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Tapping Your IRA for a House

Kimberly Lankford

You can't withdraw funds from your account penalty free to pay off a mortgage.



My wife and I just bought our first house. Within a week after closing, we found out that you can use your IRA toward a first-time home purchase, and each person can withdraw $10,000 toward "qualified acquisition costs." We have an 80-10-10 mortgage (80% from the first mortgage, 10% second mortgage, 10% down). Can each of use withdraw $10,000 from our IRAs without paying a penalty if we put the money toward paying off the second mortgage?

Good idea, but the answer is no. You can't take an IRA distribution to pay off any mortgage, regardless of whether it's a first or a second loan.

First-time homebuyers (which the IRS defines as anyone who hasn't owned a house within the past two years) can avoid the 10% early-withdrawal penalty only if they use the IRA money to pay qualified acquisition costs for a principal residence before the end of the 120th day after withdrawing the money.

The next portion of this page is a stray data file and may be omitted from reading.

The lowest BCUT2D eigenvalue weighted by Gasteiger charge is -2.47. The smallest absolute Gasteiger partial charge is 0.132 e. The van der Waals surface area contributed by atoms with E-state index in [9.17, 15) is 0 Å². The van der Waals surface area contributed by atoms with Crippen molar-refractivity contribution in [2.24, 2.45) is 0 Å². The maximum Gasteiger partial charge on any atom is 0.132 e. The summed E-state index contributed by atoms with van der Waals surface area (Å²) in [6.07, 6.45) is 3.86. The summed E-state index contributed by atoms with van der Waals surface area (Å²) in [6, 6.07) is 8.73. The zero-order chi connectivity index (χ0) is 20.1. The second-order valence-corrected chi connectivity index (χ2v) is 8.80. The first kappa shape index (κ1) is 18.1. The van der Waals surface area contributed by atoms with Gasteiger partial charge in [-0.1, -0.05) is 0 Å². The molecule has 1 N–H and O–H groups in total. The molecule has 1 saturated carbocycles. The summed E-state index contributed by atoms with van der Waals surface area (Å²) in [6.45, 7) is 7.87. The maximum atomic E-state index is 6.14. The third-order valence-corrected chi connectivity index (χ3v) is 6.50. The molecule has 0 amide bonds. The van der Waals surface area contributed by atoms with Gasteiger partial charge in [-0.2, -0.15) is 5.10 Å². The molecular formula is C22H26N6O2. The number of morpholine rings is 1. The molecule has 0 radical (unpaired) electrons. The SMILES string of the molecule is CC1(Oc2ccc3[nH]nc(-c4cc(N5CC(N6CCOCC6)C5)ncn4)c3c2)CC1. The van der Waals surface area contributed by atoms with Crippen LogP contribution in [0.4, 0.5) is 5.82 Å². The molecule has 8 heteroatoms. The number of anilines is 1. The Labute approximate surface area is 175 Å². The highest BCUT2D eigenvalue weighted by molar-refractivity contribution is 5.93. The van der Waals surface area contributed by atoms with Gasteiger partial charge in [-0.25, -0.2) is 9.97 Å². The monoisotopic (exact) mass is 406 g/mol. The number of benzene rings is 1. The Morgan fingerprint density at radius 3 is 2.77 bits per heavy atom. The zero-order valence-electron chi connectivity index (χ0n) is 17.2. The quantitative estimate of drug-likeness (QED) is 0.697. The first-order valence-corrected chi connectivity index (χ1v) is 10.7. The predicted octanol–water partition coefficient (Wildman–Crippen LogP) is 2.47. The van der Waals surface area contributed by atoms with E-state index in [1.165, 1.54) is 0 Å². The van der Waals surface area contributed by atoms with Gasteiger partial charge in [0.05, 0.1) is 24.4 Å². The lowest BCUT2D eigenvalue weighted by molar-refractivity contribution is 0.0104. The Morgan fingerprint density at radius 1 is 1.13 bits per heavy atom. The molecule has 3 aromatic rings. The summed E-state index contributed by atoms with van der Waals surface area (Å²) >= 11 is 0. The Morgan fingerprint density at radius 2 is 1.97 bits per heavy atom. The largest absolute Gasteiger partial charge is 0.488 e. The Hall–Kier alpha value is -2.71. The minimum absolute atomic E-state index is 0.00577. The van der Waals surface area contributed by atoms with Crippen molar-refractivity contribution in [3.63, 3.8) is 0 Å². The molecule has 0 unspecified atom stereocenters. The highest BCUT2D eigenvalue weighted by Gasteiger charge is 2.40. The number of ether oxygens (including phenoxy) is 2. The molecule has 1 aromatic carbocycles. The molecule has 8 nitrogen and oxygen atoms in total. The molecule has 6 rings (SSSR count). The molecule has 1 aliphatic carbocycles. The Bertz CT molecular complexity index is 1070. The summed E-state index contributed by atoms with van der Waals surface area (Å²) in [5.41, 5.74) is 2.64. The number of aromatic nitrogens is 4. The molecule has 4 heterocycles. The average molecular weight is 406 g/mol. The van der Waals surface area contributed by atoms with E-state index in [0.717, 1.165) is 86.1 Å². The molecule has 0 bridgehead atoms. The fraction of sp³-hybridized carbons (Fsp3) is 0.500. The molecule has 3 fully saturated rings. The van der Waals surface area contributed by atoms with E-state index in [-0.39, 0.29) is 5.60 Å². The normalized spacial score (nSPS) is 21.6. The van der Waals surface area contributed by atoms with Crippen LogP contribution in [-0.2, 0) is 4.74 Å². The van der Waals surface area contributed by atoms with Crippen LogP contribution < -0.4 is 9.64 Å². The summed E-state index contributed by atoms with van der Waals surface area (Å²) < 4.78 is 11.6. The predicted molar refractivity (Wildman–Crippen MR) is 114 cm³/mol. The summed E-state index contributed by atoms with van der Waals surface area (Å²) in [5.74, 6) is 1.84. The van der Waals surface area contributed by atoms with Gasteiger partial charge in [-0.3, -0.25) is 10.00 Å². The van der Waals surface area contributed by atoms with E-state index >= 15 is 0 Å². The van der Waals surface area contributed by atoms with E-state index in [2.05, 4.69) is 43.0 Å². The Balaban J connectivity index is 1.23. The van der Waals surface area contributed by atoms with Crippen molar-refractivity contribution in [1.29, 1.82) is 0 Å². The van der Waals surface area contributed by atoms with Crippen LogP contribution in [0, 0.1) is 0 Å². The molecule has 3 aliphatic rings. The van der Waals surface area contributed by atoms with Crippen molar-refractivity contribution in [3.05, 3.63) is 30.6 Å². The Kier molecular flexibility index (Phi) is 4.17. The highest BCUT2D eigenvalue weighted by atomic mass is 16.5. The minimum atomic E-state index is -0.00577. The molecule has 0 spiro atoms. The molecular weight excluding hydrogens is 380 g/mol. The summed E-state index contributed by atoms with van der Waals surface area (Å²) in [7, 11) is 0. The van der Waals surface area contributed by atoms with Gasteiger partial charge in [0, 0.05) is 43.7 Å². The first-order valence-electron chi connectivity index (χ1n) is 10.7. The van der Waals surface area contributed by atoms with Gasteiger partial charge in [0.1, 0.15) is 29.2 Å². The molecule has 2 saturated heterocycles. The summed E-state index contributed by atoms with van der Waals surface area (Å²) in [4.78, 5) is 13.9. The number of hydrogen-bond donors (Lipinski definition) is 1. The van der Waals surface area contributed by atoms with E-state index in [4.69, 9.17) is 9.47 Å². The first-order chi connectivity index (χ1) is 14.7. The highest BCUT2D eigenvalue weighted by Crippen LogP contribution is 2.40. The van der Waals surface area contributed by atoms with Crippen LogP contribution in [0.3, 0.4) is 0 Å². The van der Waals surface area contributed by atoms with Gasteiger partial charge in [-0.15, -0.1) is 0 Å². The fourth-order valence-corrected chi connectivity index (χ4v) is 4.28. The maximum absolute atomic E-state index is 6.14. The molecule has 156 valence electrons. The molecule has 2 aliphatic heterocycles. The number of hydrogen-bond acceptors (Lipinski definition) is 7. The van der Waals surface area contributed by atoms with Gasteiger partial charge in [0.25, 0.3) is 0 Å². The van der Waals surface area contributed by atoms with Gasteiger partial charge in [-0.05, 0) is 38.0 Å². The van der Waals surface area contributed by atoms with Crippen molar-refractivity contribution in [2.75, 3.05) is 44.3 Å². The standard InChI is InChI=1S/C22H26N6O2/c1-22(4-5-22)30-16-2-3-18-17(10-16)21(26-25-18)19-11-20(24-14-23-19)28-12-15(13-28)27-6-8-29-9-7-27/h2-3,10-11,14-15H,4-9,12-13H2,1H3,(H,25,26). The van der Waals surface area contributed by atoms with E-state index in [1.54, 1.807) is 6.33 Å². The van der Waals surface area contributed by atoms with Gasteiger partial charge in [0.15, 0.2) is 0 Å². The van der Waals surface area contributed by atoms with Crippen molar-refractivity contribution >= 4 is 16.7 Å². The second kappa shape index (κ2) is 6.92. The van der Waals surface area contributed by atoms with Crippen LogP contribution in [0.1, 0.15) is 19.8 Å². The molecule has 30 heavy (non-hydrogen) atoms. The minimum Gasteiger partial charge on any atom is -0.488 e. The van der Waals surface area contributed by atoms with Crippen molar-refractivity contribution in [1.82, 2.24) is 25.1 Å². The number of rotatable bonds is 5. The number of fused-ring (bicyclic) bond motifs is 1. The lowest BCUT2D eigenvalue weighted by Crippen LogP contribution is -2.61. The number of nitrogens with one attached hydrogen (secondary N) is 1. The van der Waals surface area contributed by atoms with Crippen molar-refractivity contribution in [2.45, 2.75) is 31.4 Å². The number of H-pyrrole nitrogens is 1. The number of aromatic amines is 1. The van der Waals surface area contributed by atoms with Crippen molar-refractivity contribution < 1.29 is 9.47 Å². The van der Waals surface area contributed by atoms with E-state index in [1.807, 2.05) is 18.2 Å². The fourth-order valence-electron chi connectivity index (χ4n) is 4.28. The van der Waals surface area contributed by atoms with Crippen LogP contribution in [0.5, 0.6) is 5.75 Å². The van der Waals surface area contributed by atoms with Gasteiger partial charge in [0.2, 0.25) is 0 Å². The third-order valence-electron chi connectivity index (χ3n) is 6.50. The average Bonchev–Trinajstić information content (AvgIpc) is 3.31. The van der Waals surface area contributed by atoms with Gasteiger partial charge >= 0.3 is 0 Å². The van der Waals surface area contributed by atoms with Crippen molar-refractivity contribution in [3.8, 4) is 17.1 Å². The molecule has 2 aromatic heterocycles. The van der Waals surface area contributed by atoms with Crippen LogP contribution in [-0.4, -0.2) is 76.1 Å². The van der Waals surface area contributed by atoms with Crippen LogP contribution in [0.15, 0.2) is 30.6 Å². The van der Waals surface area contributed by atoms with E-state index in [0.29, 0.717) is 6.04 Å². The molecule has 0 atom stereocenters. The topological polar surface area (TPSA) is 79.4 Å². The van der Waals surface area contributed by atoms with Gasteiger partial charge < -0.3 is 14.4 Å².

Qualified expenses include acquiring, constructing or rebuilding a residence. Closing costs are covered, but paying off a loan isn't, says Greg Rosica, a tax partner with Ernst & Young. Nor can you withdraw the money after the fact and treat the distribution as though the cash had been used for the down payment you've already made, says Bob D. Scharin of Thomson Tax & Accounting.

For more information about rules for IRA withdrawals, see IRS Publication 590, Individual Retirement Arrangements.

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